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Len Roberts

Len Roberts is the author of nine books of poetry, the most recent being The Silent Singer: New and Selected Poems (University of Illinois Press, 2001). He has won numerous awards for his poetry, including a Guggenheim Award, two National Endowment for the Arts Awards, a National Endowment for the Humanities Award, and six Pennsylvania Council on the Arts Awards. His fourth book, Black Wings, was selected by Sharon Olds for the National Poetry Series. His poems have appeared in many journals, including The American Poetry Review, Poetry, Paris Review, and others; his poems have also been selected for Best American Poetry and The Pushcart Prize. Robers is also a translator of Hungarian poetry; BOA Editions will publish his next book of translations, Before and After the Fall: New Poems by Sandor Csoori, in 2004.

Author

Mission, Late March, 1960

On a night like this my brother and I would roam like wild dogs down Main Street and Remsen Boulevard, knocking over cardboard boxes the white-shirted managers of J. C. Penney's and Woolworth's dragged out before locking up, the drugstores the best, [...]

Knots

I'm trying to remember   the knots, figure eight, bowline, becket bend, my favorite, I'm trying to see again his brown hands in the mirror as they twined the Duke of Windsor  knot until it was done and I was off to the Pater Noster and the hereaf [...]

Learning Natural Instincts

Giraffes munched leaves from the tops of trees   on a plain in Africa and eagles wheeled about a mountain nest while my penis stiffened in that seventh-grade   class, Ann Harding's nipples, dark, beneath the white   blouse, Karen Awlen's thigh [...]

Building the Chicken Coop In Wassergass

Set off from myself, because of myself, I pounded the twelve-penny nails, squared the frame, dropped plumb lines from each post, tried to make some sense of my life, setting the windows in, caulking, trimming, drilling holes for the 12—2 wires, the [...]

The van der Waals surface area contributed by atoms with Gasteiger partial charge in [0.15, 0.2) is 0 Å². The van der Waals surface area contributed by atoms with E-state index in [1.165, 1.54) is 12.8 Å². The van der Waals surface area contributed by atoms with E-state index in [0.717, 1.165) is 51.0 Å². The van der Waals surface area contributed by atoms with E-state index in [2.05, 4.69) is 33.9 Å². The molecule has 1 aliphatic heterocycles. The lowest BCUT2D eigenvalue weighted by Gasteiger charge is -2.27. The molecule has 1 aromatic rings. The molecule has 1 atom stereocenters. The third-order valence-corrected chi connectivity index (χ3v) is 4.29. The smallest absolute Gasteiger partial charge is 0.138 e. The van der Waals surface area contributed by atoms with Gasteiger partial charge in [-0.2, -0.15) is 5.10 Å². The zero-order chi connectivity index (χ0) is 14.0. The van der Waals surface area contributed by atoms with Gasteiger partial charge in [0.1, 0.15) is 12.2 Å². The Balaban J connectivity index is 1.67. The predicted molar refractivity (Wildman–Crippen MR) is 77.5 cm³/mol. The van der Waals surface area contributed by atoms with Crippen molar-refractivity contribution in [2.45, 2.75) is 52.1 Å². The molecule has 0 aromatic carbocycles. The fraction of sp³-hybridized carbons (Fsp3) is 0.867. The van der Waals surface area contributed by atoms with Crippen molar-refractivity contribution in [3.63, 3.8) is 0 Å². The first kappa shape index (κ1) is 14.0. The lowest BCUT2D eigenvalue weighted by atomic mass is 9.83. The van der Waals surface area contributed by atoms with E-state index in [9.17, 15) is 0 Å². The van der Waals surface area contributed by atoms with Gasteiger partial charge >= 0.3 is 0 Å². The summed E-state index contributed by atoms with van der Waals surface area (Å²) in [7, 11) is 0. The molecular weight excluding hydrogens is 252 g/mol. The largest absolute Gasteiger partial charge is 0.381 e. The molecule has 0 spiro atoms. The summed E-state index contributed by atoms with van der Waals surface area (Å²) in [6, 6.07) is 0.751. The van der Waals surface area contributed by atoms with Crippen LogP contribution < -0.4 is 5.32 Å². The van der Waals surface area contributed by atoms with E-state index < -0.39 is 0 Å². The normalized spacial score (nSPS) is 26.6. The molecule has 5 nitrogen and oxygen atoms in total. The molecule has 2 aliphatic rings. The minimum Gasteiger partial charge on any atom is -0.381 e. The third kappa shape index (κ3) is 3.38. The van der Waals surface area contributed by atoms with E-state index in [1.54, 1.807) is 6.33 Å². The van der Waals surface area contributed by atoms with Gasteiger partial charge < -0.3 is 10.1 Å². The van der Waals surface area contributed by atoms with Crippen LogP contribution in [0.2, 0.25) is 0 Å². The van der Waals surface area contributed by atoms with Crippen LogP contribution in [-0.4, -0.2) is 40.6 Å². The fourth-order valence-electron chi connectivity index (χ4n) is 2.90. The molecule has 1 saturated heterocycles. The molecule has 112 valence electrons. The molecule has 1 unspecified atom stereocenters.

On the Way to Quakertown

Nowhere to Run, Nowhere to Hide plays on the radio and seems so obvious I have to blink aside the glowing arch and Midas Muffler, the Seven-Eleven that always reminds me of my father's misthrown dice to realize this year the snow is different, its fa [...]

Building the Barn Door

It is snowing and your brother, back from a foreign war, has come to help build the new sliding barn door. Wrapped in green parkas you two first square the frame, 16 by 16, then nail the cross brace. As you hammer the cheap spruce boards you think t [...]

Following the Cat

(for Joshua) The old music calms him as he follows the cat's thin lines of whiskers, gray-and-black-striped raccoon tail, yellow hat with blue ribbon drifting down. It is the cat of his dreams who roams through deep fields of wheat and orchards of fr [...]

The Trains

(for Walt) Last night my friend called to say it's a struggle trying to keep the 30 degrees below zero out of his house, but I thought of his father in Scranton winter, on the hill with no trees, of his sister who stopped eating because the man she l [...]

Ready for Sleep

I'm trying to sleep but can't  help think of my father's dropping onto those piss-stained sheets, how he was instantly out and snoring loud enough to wake the entire house, knowing I will toss and turn,  about three cough up hardened mucus and sta [...]

Heaven’s Gate

Only Gabriella Wells or Irene  Tousignant in their white dresses and  tight curls, maybe Al Bouchard in his pressed pants and starched white shirt might get through Heaven's Gate that Sister Maria had drawn on the board, the gold bars in yellow ch [...]